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Medicare moves to cover end-of-life counseling

7-8-2015 - Medicare has proposed a policy change that would permit it to pay for counseling sessions requested by beneficiaries to discuss their end-of-life care options with their physicians. Coverage would begin in 2016.

A 2014 report from the Institute of Medicine, Dying in America, documents what is commonly known: Many people spend their last days unnecessarily uncomfortable, undergoing painful and invasive treatments that fail to extend life. Medicare's proposal, contend supporters such as the American Medical Association and the AARP, would educate patients and families about the full spectrum of  options, from palliative care to more rigorous life-extending options.  

The proposal has its critics, too. The National Right to Life organization, for example, has indicated that unmonitored counseling sessions could push people into foregoing life-saving treatments. This is an echo of the controversy that erupted over a similar proposal that was included in the first iteration of the Affordable Care Act. At that time, Sarah Palin and others characterized Medicare-funded patient-doctor discussions about end-of-life care as a precursor to "death panels." Ultimately, Medicare coverage of end-of-life planning counseling was scrubbed from the legislation.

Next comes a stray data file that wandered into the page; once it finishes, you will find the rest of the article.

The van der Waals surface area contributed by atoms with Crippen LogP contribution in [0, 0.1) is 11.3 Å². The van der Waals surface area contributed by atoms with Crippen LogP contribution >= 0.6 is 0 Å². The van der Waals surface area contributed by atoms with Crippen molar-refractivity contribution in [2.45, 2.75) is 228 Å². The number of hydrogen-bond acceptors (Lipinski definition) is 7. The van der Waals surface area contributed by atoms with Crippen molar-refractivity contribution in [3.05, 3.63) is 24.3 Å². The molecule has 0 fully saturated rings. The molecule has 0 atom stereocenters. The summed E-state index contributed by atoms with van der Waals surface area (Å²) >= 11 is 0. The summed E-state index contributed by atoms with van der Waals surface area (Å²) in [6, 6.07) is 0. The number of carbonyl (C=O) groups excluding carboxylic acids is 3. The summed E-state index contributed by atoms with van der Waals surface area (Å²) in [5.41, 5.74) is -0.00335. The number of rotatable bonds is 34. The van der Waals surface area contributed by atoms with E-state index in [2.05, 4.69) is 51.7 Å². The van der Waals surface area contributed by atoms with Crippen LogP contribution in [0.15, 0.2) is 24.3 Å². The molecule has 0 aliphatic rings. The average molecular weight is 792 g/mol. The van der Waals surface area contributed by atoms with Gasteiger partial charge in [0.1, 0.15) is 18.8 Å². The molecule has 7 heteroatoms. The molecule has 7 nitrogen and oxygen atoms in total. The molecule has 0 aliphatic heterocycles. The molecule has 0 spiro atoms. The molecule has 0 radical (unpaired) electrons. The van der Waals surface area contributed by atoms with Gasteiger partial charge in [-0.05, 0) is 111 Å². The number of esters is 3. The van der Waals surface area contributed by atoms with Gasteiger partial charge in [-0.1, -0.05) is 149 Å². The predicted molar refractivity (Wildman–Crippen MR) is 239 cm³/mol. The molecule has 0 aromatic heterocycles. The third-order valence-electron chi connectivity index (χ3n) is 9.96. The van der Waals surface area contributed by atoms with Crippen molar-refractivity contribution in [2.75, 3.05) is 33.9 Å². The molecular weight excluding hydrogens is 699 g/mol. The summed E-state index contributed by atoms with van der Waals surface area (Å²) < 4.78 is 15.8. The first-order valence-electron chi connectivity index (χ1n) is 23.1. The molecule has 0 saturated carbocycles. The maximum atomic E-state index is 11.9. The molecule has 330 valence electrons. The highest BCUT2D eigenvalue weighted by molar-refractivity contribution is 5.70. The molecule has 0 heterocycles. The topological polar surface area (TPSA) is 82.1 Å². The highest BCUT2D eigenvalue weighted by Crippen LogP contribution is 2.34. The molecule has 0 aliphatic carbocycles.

Comment period for the proposal closes on Sept. 8, 2015. Coverage would begin in 2016. You can read the proposal here.

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